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Steady, Lewis Miles Jr.

MILITARY SERVICE

Age: 18, credited to Bristol, VT
Unit(s): 9th VT INF
Service: enl 12/4/63, m/i 12/31/63, Pvt, Co. F, 9th VT INF, tr to Co. B, 6/13/65, m/o 11/15/65

See Legend for expansion of abbreviations

VITALS

Birth: 08/15/1848, Hinesburg, VT
Death: 08/20/1924

Burial: Southview Cemetery, North Adams, MA
Marker/Plot: Not recorded
Gravestone researcher/photographer: Tom Boudreau
Findagrave Memorial #: 46180148

MORE INFORMATION

Alias?: None noted
Pension?: Yes, 12/27/1889, NY
Portrait?: Unknown
College?: Not Found
Veterans Home?: VT
(If there are state digraphs above, this soldier spent some time in a state or national soldiers' home in that state after the war)

Remarks: See John R. Fisher's site for additional details on this soldier

Webmaster's Note: If this soldier enlisted before 9/1/62, and was with the regiment on 9/13/62, he would have briefly been taken prisoner along with the entire regiment at Harper's Ferry. Read the blue section of the unit's Organization and Service for details.


DESCENDANTS

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BURIAL:

Copyright notice

Tombstone

Southview Cemetery, North Adams, MA

Check the cemetery for location/directions and other veterans who may be buried there.


Lewis M. Steady

North Adams Transcript
Aug. 21, 1924

HALTED GEN'L LEE
IN CIVIL WAR DAYS

Veteran Who Died Today
Had Unique War Record

Lewis Miles Steady, 78, of Briggsville, a veteran of the Civil War, died early last evening at his home of consumption after along illness. For some time past his health had been failing and death was not unexpected.

He was born in Hinesville, Vt., and when a lad of 15 years, enlisted in Company F, Ninth Vermont Volunteers when a call was issued for recruits for the Union army then taking the field in the Civil war. He served in the famous "Bloody Ninth" for over three years, being mustered out at Norfolk, Va., after a lengthy stay in an army hospital with illness. He was with the Union forces at the battle of Gettysburg and in several other major engagements and was on patrol duty in the streets of Richmond when General Lee of the defeated rebel army rode through on parole after his surrender. Mr. Steady was a lance corporal at that time and halted General Lee when he approached, commanding him to advance after he had showed his parole papers. The incident was one members of Mr. Steady's family said he always spoke of in his Civil war reminiscences. He was a member of Standard (sic) post, G.A.R. at Burlington, Vt.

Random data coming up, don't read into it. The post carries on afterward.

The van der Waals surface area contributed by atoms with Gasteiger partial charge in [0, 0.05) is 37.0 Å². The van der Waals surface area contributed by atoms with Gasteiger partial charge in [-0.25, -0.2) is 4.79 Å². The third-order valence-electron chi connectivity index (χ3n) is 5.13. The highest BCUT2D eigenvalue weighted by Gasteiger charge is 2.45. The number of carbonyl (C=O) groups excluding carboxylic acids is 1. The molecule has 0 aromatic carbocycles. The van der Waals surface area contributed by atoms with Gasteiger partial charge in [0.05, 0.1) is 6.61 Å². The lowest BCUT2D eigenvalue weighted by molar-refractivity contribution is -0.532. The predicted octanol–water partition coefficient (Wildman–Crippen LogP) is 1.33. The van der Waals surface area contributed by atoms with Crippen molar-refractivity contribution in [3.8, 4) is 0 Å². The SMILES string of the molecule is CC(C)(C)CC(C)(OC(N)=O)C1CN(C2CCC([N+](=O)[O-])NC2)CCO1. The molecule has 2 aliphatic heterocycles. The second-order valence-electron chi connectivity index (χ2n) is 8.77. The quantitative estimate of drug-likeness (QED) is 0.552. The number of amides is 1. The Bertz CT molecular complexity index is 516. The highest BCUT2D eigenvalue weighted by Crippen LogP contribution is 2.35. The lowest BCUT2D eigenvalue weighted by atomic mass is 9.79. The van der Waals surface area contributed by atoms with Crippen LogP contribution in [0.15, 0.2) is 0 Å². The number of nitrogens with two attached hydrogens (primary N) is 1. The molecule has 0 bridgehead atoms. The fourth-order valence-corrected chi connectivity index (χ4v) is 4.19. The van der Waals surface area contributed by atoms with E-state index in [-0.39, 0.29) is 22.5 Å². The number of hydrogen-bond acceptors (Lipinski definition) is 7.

For a number of years after his discharge he served the city of Burlington as water tender at the municipal pumping station. Seven years ago he came to this city and located in Briggsville. He leaves his wife, one daughter, Mrs. Edward Bousquet of Burlington; a sister, Mrs. Cleo Steady of Shelburne, Vt., one brother, Alery Steady of Hartford, Conn., and several nieces and nephews.

The funeral will be held Saturday afternoon at his late home at 2:30 and will be private. The burial will be in Southview cemetery.

Contributed by Tom Boudreau.